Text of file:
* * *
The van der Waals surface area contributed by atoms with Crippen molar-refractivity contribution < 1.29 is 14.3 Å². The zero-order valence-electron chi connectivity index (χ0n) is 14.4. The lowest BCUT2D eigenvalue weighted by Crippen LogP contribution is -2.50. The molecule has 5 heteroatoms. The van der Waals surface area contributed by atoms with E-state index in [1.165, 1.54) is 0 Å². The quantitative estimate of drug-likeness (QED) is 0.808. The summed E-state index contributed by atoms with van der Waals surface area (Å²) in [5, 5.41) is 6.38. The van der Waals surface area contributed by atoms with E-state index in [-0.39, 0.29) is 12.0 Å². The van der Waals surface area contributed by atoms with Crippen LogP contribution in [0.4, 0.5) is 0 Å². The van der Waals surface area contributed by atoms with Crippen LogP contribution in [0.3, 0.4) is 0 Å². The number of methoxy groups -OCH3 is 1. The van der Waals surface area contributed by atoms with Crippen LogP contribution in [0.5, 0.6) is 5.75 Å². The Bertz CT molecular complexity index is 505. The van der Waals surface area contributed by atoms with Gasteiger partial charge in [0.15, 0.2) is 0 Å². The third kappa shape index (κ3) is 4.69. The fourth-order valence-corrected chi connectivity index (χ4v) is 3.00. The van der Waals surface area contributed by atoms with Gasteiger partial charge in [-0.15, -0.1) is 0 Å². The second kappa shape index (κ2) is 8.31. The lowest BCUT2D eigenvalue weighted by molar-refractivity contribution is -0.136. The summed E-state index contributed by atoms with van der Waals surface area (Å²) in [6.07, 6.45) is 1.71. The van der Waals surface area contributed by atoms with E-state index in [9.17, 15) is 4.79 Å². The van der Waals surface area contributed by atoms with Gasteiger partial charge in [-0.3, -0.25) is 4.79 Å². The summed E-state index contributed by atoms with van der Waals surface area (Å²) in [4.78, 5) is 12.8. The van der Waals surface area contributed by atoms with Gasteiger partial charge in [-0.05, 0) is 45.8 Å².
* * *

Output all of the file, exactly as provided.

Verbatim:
The van der Waals surface area contributed by atoms with Crippen molar-refractivity contribution < 1.29 is 14.3 Å². The zero-order valence-electron chi connectivity index (χ0n) is 14.4. The lowest BCUT2D eigenvalue weighted by Crippen LogP contribution is -2.50. The molecule has 5 heteroatoms. The van der Waals surface area contributed by atoms with E-state index in [1.165, 1.54) is 0 Å². The quantitative estimate of drug-likeness (QED) is 0.808. The summed E-state index contributed by atoms with van der Waals surface area (Å²) in [5, 5.41) is 6.38. The van der Waals surface area contributed by atoms with E-state index in [-0.39, 0.29) is 12.0 Å². The van der Waals surface area contributed by atoms with Crippen LogP contribution in [0.4, 0.5) is 0 Å². The van der Waals surface area contributed by atoms with Crippen LogP contribution in [0.3, 0.4) is 0 Å². The number of methoxy groups -OCH3 is 1. The van der Waals surface area contributed by atoms with Crippen LogP contribution in [0.5, 0.6) is 5.75 Å². The Bertz CT molecular complexity index is 505. The van der Waals surface area contributed by atoms with Gasteiger partial charge in [0.15, 0.2) is 0 Å². The third kappa shape index (κ3) is 4.69. The fourth-order valence-corrected chi connectivity index (χ4v) is 3.00. The van der Waals surface area contributed by atoms with Gasteiger partial charge in [-0.15, -0.1) is 0 Å². The second kappa shape index (κ2) is 8.31. The lowest BCUT2D eigenvalue weighted by molar-refractivity contribution is -0.136. The summed E-state index contributed by atoms with van der Waals surface area (Å²) in [6.07, 6.45) is 1.71. The van der Waals surface area contributed by atoms with E-state index in [9.17, 15) is 4.79 Å². The van der Waals surface area contributed by atoms with Gasteiger partial charge in [-0.3, -0.25) is 4.79 Å². The summed E-state index contributed by atoms with van der Waals surface area (Å²) in [4.78, 5) is 12.8. The van der Waals surface area contributed by atoms with Gasteiger partial charge in [-0.05, 0) is 45.8 Å².